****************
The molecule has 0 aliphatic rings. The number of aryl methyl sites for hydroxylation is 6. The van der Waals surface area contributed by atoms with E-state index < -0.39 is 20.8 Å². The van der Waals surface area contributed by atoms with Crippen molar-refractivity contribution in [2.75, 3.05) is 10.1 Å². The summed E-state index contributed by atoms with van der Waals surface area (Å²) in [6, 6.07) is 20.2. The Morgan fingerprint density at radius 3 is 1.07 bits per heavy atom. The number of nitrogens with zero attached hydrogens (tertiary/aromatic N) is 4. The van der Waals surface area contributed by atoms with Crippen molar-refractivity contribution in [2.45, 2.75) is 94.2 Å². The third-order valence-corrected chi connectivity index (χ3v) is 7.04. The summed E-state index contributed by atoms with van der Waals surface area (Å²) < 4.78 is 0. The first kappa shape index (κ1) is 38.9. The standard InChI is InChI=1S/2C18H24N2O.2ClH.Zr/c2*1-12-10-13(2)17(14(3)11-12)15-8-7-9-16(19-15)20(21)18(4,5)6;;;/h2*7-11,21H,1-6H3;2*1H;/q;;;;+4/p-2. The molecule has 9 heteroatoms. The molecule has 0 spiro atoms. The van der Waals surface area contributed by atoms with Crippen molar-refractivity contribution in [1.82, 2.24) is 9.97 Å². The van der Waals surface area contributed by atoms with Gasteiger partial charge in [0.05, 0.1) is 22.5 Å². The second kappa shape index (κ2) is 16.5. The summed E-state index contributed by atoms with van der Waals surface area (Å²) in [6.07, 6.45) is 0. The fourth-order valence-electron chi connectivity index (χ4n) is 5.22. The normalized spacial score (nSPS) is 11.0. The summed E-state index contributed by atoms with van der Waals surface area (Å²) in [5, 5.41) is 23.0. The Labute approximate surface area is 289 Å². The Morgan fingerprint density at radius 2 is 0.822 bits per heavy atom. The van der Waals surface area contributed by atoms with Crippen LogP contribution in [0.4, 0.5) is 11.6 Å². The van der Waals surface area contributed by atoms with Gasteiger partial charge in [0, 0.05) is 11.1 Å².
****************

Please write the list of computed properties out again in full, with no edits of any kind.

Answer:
The molecule has 0 aliphatic rings. The number of aryl methyl sites for hydroxylation is 6. The van der Waals surface area contributed by atoms with E-state index < -0.39 is 20.8 Å². The van der Waals surface area contributed by atoms with Crippen molar-refractivity contribution in [2.75, 3.05) is 10.1 Å². The summed E-state index contributed by atoms with van der Waals surface area (Å²) in [6, 6.07) is 20.2. The Morgan fingerprint density at radius 3 is 1.07 bits per heavy atom. The number of nitrogens with zero attached hydrogens (tertiary/aromatic N) is 4. The van der Waals surface area contributed by atoms with Crippen molar-refractivity contribution in [2.45, 2.75) is 94.2 Å². The third-order valence-corrected chi connectivity index (χ3v) is 7.04. The summed E-state index contributed by atoms with van der Waals surface area (Å²) < 4.78 is 0. The first kappa shape index (κ1) is 38.9. The standard InChI is InChI=1S/2C18H24N2O.2ClH.Zr/c2*1-12-10-13(2)17(14(3)11-12)15-8-7-9-16(19-15)20(21)18(4,5)6;;;/h2*7-11,21H,1-6H3;2*1H;/q;;;;+4/p-2. The molecule has 9 heteroatoms. The molecule has 0 spiro atoms. The van der Waals surface area contributed by atoms with Crippen molar-refractivity contribution in [1.82, 2.24) is 9.97 Å². The van der Waals surface area contributed by atoms with Gasteiger partial charge in [0.05, 0.1) is 22.5 Å². The second kappa shape index (κ2) is 16.5. The summed E-state index contributed by atoms with van der Waals surface area (Å²) in [6.07, 6.45) is 0. The fourth-order valence-electron chi connectivity index (χ4n) is 5.22. The normalized spacial score (nSPS) is 11.0. The summed E-state index contributed by atoms with van der Waals surface area (Å²) in [5, 5.41) is 23.0. The Labute approximate surface area is 289 Å². The Morgan fingerprint density at radius 2 is 0.822 bits per heavy atom. The van der Waals surface area contributed by atoms with Crippen LogP contribution in [0.4, 0.5) is 11.6 Å². The van der Waals surface area contributed by atoms with Gasteiger partial charge in [0, 0.05) is 11.1 Å².